A lifeline for lions

A four-point plan to save Africa’s top predator is launched by conservation groups.

Lions, Botswana
The major issues affecting lions in Africa are habitat loss and conflict with herdsmen. © pilesasmiles/iStock


A ‘roadmap’ to save lions from extinction has been outlined by a consortium of conservation organisations.

One year on from the furore sparked by the killing of Cecil the lion, Panthera, WildAid and the Wildlife Conservation Research Unit have combined to say how the future of Africa’s top predator can be assured.

There are four steps that must be taken, they say.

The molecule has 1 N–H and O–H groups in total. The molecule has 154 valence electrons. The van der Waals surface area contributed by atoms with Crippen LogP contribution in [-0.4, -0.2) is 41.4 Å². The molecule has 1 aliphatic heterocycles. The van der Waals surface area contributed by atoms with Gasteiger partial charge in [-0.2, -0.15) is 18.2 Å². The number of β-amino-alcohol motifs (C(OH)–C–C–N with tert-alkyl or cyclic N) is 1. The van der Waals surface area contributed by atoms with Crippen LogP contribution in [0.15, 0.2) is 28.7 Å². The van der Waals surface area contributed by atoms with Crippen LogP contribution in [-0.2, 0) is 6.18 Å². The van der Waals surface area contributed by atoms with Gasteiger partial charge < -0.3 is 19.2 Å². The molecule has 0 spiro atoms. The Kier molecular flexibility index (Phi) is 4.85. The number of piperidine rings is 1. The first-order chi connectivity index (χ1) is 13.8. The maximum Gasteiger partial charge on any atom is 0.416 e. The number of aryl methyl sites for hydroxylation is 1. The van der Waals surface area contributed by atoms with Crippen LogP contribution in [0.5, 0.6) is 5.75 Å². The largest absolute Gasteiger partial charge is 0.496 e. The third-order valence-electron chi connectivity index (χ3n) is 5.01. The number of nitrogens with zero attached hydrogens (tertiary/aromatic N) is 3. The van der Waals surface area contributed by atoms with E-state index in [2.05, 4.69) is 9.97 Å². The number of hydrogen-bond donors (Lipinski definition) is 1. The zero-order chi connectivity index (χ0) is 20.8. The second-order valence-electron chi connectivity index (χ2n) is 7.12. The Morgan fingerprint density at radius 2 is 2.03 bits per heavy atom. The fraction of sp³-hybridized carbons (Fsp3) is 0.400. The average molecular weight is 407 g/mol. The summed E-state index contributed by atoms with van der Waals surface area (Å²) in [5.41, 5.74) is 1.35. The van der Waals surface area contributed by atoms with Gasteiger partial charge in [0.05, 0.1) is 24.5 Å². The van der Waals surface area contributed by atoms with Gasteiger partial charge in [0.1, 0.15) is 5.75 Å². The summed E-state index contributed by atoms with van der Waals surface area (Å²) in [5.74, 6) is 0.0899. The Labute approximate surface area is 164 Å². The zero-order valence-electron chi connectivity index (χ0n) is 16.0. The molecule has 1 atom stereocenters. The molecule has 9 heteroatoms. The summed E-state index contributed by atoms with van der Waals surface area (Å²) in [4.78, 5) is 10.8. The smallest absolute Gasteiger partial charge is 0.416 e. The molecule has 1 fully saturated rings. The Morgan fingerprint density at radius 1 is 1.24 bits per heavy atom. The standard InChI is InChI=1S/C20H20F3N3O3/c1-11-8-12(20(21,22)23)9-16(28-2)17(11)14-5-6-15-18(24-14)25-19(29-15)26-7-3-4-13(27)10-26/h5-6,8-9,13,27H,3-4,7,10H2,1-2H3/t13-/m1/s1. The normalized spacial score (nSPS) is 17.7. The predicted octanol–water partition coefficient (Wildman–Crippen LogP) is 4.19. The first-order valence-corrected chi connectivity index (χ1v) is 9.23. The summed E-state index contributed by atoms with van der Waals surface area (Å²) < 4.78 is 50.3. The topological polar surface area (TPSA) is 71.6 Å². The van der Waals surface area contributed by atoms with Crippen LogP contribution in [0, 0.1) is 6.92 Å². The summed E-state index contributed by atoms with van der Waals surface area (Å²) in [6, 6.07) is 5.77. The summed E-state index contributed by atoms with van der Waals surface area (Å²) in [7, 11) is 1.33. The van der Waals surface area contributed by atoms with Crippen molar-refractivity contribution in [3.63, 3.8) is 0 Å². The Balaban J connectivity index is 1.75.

First, donor countries must help to fund the management of protected areas; second, resolution of the issue of conflict with local people; third, reforming trophy hunting; and fourth, reducing the demand for lion parts such as bones.

Lion numbers have declined by 43 per cent in the past 20 years, and there are just 20,000 left across the whole of Africa.

The main threats to the species are habitat loss, poaching for bushmeat and killing by herdsmen.

These kill 5–10 times as many lions every year as trophy hunting does.

Read more wildlife news stories in BBC Wildlife Magazine

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